Conspiracy of Kings

When I scheduled the dentist appointment last fall, I clearly didn’t know this would be the day that Megan Whalen Turner’s CONSPIRACY OF KINGS would be coming out.  But thanks to good flossing habits, it was a rather quick and painless  appointment this morning. From there, I went directly to the bookstore.   I had already read the excerpt that Harper Collins had put on-line.  I had also reread THE THIEF as a way to review how things were with Sophos, Eugenides and the Magus at the end of that book.

I didn’t need to reread KING OF ATTOLIA as part of my preparation.  I’m not even going to admit how many times I’ve reread that book, but it’s approaching my private LORD OF THE RINGS record. One reason for this is that I don’t like reading new books when I’m in the middle of writing one.  (Naturally, I make exception for my favorites.)  I’m also a student of Ms. Turner’s technique.  She has great skill at laying down clues and writing scenes that hit you at the deepest level.  But perhaps the truth of the matter is that I adore the way Eugenides and Costis interact.  Eugenides might be a devious trickster,  but Costis still manages to surprise him.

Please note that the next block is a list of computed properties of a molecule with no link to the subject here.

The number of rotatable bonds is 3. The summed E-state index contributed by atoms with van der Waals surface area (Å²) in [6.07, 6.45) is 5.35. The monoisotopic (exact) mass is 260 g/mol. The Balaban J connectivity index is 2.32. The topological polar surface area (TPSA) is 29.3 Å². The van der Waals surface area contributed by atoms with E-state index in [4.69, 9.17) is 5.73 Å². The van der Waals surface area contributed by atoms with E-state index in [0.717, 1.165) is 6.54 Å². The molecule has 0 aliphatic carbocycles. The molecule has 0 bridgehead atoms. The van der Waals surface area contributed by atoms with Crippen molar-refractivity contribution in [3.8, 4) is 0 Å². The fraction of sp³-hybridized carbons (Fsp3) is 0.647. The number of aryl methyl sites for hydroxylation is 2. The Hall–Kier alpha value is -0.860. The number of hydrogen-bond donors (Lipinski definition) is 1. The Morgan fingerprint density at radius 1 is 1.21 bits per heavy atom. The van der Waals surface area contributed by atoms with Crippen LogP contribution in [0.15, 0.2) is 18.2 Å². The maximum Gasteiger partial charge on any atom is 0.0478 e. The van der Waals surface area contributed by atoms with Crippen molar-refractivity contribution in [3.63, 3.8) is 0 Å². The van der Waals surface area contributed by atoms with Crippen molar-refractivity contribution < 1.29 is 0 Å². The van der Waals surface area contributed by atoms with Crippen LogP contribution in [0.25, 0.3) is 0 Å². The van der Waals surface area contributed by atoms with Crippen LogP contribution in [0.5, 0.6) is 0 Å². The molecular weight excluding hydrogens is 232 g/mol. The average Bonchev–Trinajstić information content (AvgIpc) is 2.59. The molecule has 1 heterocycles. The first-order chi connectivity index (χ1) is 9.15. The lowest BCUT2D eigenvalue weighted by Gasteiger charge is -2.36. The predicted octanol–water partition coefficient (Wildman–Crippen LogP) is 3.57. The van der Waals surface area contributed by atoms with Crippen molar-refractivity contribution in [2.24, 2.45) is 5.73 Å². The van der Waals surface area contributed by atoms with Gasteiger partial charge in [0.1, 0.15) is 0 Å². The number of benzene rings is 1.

Since I’m a firm believer in not giving anything away when it comes to the Attolia books,  it is a bit hard to make specific comments about CONSPIRACY.  But I think that I can safely say that there are plenty of twists and surprises.  The characters aren’t just three-dimensional.  They’re four-dimensional because they change over time in unexpected and dramatic ways.  I was totally caught up by the story.  

The novel doesn’t quite rise to the level of KING OF ATTOLIA, but that book might be in my top five of all time.  And yes, I’m already rereading it.  It’s what I do with books that I really like. In fact, here’s part of my author bio for SUSPECT

Kristin Wolden Nitz learned about planting clues that whisper from reading–and often rereading–hundreds of mysteries. The historical buildings, sloping vineyards and winding roads around Augusta, Missouri, gave her both the initial idea and the eerie atmosphere for SUSPECT.

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